Motion Control Primer

Table of Contents


Building BlocksMotion systems have been with mankind for millennia and even primitive control systems have been around for a few centuries. But it has only been in the last several decades that major advancements in truly controlled motion have been made.

Motion control systems take many forms. Old fashioned water wheels are early examples of motion devices. When man learned that the speed of the wheel could be controlled by changing the amount of water that passed under or over the wheel, the water wheel became a motion control device.

Open Loop and Closed Loop Systems

There are two basic types of motion control systems: open loop and closed loop. All motion control systems have an intended or desired motion for the load. This desired motion is the basis for making a part and is often the implementation of the overall machine strategy.

If the actual motion of the load is monitored and compared with the desired motion, the motion control system is a closed loop system. If the actual motion is not compared to the desired motion the system is open loop.

Motion Control Primer Figure 1

Figure 1 compares two conveyer systems that are both intended to move 200 pounds of material from the lower pile into the container.

The open loop system simply turns on the conveyer motor for a period of time. Under ideal circumstances, this period of time will allow the conveyor to deliver 200 pounds to the container. If there is a steady material supply, and if no material falls off the conveyer, and if the conveyer operates at a constant speed, the motion control system will meet the objective.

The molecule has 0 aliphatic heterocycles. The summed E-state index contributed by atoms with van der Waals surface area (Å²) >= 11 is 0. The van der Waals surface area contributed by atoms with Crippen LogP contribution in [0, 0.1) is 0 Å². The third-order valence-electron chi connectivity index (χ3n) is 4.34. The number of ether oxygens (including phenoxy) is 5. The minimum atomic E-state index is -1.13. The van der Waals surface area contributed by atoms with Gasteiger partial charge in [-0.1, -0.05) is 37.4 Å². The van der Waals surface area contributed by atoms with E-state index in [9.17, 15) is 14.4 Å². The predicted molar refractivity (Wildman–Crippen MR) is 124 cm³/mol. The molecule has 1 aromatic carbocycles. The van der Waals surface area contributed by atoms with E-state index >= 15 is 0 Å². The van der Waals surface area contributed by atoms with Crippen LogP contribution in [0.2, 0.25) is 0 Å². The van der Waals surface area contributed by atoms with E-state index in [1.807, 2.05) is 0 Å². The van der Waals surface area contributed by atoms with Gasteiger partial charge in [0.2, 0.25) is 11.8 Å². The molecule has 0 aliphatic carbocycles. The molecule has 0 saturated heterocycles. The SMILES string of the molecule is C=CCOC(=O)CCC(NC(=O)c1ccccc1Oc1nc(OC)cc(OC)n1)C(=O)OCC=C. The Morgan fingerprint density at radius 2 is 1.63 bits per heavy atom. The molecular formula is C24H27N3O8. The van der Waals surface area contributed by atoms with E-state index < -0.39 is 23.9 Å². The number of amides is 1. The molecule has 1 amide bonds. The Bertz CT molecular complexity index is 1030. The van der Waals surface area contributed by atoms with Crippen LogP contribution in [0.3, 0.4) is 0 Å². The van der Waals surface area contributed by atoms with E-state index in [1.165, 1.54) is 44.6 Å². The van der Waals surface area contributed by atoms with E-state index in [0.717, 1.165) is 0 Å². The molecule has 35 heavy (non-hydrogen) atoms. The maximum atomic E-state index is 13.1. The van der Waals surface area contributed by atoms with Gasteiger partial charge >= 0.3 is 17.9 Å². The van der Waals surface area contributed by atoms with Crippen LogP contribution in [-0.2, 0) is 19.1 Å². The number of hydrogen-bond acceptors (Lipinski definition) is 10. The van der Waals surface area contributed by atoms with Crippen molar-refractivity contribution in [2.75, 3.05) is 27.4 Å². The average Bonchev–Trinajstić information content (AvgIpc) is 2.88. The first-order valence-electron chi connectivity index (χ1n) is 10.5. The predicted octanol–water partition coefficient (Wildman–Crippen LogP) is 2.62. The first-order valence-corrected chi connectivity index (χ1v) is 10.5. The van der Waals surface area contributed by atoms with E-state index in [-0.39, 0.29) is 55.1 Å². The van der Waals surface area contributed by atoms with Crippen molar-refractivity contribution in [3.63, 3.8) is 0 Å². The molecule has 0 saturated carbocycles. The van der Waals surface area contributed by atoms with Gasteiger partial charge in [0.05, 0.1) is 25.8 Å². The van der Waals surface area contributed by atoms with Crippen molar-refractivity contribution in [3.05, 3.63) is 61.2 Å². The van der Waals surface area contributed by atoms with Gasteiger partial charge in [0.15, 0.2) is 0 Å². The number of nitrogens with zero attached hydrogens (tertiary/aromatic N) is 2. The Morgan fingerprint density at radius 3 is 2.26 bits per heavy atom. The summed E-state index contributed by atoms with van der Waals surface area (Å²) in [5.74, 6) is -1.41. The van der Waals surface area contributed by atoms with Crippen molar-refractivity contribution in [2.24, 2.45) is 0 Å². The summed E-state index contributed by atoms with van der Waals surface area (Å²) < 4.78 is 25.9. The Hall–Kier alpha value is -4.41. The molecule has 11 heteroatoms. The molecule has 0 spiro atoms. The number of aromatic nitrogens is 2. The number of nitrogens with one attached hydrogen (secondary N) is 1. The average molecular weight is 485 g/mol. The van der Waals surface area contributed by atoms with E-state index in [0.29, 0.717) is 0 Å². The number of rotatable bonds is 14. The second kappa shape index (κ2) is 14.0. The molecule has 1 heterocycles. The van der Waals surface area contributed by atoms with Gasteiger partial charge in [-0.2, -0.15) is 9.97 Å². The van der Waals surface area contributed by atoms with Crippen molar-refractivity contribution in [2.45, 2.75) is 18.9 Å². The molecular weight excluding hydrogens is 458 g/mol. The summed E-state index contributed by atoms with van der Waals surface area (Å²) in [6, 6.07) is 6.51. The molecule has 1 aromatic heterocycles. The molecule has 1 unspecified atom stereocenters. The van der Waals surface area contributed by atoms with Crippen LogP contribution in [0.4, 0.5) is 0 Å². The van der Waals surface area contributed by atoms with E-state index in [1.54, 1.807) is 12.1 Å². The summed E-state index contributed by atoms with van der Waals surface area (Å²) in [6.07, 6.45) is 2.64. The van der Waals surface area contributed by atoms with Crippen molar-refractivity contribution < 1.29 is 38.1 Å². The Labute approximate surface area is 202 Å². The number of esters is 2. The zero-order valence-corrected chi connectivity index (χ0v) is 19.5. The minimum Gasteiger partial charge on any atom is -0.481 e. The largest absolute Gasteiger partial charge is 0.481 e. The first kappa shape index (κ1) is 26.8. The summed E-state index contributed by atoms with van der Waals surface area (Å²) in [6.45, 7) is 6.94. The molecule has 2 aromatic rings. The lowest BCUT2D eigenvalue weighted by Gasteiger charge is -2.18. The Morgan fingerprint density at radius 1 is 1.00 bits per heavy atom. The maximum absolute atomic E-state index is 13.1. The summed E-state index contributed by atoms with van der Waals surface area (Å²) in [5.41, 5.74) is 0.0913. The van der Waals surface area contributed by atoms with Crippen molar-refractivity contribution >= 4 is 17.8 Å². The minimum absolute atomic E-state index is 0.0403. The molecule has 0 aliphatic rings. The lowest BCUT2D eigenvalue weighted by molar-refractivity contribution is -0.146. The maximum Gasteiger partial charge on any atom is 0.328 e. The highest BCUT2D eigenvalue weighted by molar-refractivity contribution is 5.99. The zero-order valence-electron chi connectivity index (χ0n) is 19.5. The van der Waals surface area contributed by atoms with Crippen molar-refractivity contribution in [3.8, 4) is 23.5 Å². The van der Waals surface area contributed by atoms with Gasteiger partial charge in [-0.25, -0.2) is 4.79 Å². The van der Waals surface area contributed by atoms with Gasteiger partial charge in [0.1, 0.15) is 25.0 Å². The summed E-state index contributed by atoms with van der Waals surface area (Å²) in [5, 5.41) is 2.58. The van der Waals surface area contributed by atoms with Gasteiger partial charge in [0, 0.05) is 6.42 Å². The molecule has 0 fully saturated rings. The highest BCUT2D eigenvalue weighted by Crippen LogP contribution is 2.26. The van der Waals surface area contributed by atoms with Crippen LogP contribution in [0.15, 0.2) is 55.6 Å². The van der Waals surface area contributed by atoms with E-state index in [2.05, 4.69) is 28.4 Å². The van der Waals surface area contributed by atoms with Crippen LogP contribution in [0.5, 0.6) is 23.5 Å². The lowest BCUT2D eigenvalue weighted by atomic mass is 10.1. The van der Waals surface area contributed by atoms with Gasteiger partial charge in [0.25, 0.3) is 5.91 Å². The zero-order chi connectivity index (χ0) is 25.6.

The closed loop system includes a weighing system that turns on the conveyer motor until it senses that 200 pounds of material have been delivered to the container. The weighing system verifies that the desired motion-moving 200 pounds of material to the container-was actually accomplished. This verification of actual motion to desired motion is the key to closed loop systems.

The focus of this publication is motion control systems using electric servos. The word servo is actually an abbreviation of the word servomechanism, which, according to Webster, is defined as an automatic device for controlling large amounts of power by means of very small amounts of power and automatically correcting performance of a mechanism. The closed loop servo systems detailed here are built around electric motors.